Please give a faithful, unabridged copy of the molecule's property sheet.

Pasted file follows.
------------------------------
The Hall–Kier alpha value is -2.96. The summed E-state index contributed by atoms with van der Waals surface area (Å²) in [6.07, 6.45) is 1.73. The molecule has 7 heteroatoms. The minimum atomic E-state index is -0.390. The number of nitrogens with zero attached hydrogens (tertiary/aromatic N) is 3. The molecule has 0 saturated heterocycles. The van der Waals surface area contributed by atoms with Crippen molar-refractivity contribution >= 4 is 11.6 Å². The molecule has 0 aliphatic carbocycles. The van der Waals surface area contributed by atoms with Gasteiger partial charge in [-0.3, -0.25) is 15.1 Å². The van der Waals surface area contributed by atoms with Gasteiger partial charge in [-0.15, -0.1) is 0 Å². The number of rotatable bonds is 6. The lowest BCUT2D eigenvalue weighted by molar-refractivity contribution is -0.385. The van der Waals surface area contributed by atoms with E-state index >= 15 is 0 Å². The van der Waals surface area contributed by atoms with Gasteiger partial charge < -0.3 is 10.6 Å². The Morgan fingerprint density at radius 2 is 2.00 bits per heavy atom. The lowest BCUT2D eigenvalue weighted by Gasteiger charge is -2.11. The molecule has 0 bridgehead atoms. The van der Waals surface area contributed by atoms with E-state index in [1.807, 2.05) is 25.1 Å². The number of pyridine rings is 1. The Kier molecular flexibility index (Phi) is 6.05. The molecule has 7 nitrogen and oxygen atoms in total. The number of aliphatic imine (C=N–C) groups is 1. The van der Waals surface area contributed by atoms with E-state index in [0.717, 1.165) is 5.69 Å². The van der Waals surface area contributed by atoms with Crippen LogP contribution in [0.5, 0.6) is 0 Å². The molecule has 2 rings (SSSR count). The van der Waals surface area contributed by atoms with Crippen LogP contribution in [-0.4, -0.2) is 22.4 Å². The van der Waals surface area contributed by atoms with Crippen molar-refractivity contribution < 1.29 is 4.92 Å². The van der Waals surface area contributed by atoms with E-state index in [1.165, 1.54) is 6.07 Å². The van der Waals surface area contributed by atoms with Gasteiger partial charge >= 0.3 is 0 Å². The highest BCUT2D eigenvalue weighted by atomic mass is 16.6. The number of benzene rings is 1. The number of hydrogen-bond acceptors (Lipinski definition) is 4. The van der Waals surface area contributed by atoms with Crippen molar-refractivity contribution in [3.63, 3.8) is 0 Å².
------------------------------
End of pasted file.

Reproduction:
The Hall–Kier alpha value is -2.96. The summed E-state index contributed by atoms with van der Waals surface area (Å²) in [6.07, 6.45) is 1.73. The molecule has 7 heteroatoms. The minimum atomic E-state index is -0.390. The number of nitrogens with zero attached hydrogens (tertiary/aromatic N) is 3. The molecule has 0 saturated heterocycles. The van der Waals surface area contributed by atoms with Crippen molar-refractivity contribution >= 4 is 11.6 Å². The molecule has 0 aliphatic carbocycles. The van der Waals surface area contributed by atoms with Gasteiger partial charge in [-0.3, -0.25) is 15.1 Å². The van der Waals surface area contributed by atoms with Gasteiger partial charge in [-0.15, -0.1) is 0 Å². The number of rotatable bonds is 6. The lowest BCUT2D eigenvalue weighted by molar-refractivity contribution is -0.385. The van der Waals surface area contributed by atoms with E-state index >= 15 is 0 Å². The van der Waals surface area contributed by atoms with Gasteiger partial charge < -0.3 is 10.6 Å². The Morgan fingerprint density at radius 2 is 2.00 bits per heavy atom. The lowest BCUT2D eigenvalue weighted by Gasteiger charge is -2.11. The molecule has 0 bridgehead atoms. The van der Waals surface area contributed by atoms with E-state index in [1.807, 2.05) is 25.1 Å². The number of pyridine rings is 1. The Kier molecular flexibility index (Phi) is 6.05. The molecule has 7 nitrogen and oxygen atoms in total. The number of aliphatic imine (C=N–C) groups is 1. The van der Waals surface area contributed by atoms with E-state index in [0.717, 1.165) is 5.69 Å². The van der Waals surface area contributed by atoms with Crippen LogP contribution in [0.5, 0.6) is 0 Å². The molecule has 2 rings (SSSR count). The van der Waals surface area contributed by atoms with Crippen LogP contribution in [-0.4, -0.2) is 22.4 Å². The van der Waals surface area contributed by atoms with Crippen molar-refractivity contribution < 1.29 is 4.92 Å². The van der Waals surface area contributed by atoms with E-state index in [1.165, 1.54) is 6.07 Å². The van der Waals surface area contributed by atoms with Gasteiger partial charge >= 0.3 is 0 Å². The highest BCUT2D eigenvalue weighted by atomic mass is 16.6. The number of benzene rings is 1. The number of hydrogen-bond acceptors (Lipinski definition) is 4. The van der Waals surface area contributed by atoms with Crippen molar-refractivity contribution in [3.63, 3.8) is 0 Å².